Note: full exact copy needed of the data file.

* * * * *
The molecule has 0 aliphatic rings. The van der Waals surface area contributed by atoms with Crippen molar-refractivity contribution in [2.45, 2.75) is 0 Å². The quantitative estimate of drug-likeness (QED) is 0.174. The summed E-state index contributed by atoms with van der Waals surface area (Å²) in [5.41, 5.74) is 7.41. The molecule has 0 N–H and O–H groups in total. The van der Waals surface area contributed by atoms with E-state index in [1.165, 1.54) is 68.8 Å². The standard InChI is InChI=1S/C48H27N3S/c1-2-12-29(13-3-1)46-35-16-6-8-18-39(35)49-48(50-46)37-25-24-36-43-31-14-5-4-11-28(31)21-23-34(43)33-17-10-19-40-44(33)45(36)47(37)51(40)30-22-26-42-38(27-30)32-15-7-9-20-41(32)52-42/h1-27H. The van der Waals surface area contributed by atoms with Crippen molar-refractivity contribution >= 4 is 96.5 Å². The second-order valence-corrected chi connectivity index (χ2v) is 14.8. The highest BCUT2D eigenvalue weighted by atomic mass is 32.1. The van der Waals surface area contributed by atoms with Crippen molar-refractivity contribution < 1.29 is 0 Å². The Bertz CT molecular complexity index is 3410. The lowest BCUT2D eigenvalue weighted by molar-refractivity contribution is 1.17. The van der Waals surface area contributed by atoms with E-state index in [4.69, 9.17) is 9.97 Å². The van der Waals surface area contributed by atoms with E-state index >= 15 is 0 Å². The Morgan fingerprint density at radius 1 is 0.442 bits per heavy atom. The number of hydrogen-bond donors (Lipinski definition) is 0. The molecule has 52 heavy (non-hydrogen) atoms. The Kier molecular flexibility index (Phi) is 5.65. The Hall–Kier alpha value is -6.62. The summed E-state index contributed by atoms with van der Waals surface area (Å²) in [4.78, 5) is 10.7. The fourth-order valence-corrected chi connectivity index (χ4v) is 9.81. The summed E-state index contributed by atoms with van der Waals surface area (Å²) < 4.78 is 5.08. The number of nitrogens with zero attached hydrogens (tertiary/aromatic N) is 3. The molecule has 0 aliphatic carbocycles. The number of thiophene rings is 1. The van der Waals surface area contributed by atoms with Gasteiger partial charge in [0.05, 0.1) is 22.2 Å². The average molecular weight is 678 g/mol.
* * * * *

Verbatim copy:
The molecule has 0 aliphatic rings. The van der Waals surface area contributed by atoms with Crippen molar-refractivity contribution in [2.45, 2.75) is 0 Å². The quantitative estimate of drug-likeness (QED) is 0.174. The summed E-state index contributed by atoms with van der Waals surface area (Å²) in [5.41, 5.74) is 7.41. The molecule has 0 N–H and O–H groups in total. The van der Waals surface area contributed by atoms with E-state index in [1.165, 1.54) is 68.8 Å². The standard InChI is InChI=1S/C48H27N3S/c1-2-12-29(13-3-1)46-35-16-6-8-18-39(35)49-48(50-46)37-25-24-36-43-31-14-5-4-11-28(31)21-23-34(43)33-17-10-19-40-44(33)45(36)47(37)51(40)30-22-26-42-38(27-30)32-15-7-9-20-41(32)52-42/h1-27H. The van der Waals surface area contributed by atoms with Crippen molar-refractivity contribution >= 4 is 96.5 Å². The second-order valence-corrected chi connectivity index (χ2v) is 14.8. The highest BCUT2D eigenvalue weighted by atomic mass is 32.1. The van der Waals surface area contributed by atoms with Crippen molar-refractivity contribution < 1.29 is 0 Å². The Bertz CT molecular complexity index is 3410. The lowest BCUT2D eigenvalue weighted by molar-refractivity contribution is 1.17. The van der Waals surface area contributed by atoms with E-state index in [4.69, 9.17) is 9.97 Å². The van der Waals surface area contributed by atoms with E-state index >= 15 is 0 Å². The Morgan fingerprint density at radius 1 is 0.442 bits per heavy atom. The number of hydrogen-bond donors (Lipinski definition) is 0. The molecule has 52 heavy (non-hydrogen) atoms. The Kier molecular flexibility index (Phi) is 5.65. The Hall–Kier alpha value is -6.62. The summed E-state index contributed by atoms with van der Waals surface area (Å²) in [4.78, 5) is 10.7. The fourth-order valence-corrected chi connectivity index (χ4v) is 9.81. The summed E-state index contributed by atoms with van der Waals surface area (Å²) < 4.78 is 5.08. The number of nitrogens with zero attached hydrogens (tertiary/aromatic N) is 3. The molecule has 0 aliphatic carbocycles. The number of thiophene rings is 1. The van der Waals surface area contributed by atoms with Gasteiger partial charge in [0.05, 0.1) is 22.2 Å². The average molecular weight is 678 g/mol.